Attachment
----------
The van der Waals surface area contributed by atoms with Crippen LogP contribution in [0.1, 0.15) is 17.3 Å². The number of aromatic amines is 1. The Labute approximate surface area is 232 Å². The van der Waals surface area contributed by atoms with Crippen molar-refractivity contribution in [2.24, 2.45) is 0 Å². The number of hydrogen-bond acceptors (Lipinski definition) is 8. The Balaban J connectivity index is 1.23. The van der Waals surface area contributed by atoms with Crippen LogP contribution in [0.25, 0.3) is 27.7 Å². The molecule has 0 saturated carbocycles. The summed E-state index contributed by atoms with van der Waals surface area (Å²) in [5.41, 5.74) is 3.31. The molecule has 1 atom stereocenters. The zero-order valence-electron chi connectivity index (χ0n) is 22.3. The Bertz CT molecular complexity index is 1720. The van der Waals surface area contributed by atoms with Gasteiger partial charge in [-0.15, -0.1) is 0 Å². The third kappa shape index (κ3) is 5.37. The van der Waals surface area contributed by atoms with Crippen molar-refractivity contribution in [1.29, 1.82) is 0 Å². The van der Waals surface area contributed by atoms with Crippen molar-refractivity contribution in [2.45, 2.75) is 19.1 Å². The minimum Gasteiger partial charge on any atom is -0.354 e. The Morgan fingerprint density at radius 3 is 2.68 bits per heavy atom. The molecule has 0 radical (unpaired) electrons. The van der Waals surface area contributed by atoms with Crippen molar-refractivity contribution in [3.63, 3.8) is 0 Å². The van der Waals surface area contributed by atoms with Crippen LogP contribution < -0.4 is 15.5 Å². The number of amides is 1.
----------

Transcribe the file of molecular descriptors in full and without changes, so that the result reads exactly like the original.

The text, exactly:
The van der Waals surface area contributed by atoms with Crippen LogP contribution in [0.1, 0.15) is 17.3 Å². The number of aromatic amines is 1. The Labute approximate surface area is 232 Å². The van der Waals surface area contributed by atoms with Crippen molar-refractivity contribution in [2.24, 2.45) is 0 Å². The number of hydrogen-bond acceptors (Lipinski definition) is 8. The Balaban J connectivity index is 1.23. The van der Waals surface area contributed by atoms with Crippen LogP contribution in [0.25, 0.3) is 27.7 Å². The molecule has 0 saturated carbocycles. The summed E-state index contributed by atoms with van der Waals surface area (Å²) in [5.41, 5.74) is 3.31. The molecule has 1 atom stereocenters. The zero-order valence-electron chi connectivity index (χ0n) is 22.3. The Bertz CT molecular complexity index is 1720. The van der Waals surface area contributed by atoms with Gasteiger partial charge in [-0.15, -0.1) is 0 Å². The third kappa shape index (κ3) is 5.37. The van der Waals surface area contributed by atoms with Crippen molar-refractivity contribution in [1.29, 1.82) is 0 Å². The van der Waals surface area contributed by atoms with Crippen molar-refractivity contribution in [2.45, 2.75) is 19.1 Å². The minimum Gasteiger partial charge on any atom is -0.354 e. The Morgan fingerprint density at radius 3 is 2.68 bits per heavy atom. The molecule has 0 radical (unpaired) electrons. The van der Waals surface area contributed by atoms with Crippen molar-refractivity contribution in [3.63, 3.8) is 0 Å². The van der Waals surface area contributed by atoms with Crippen LogP contribution < -0.4 is 15.5 Å². The number of amides is 1.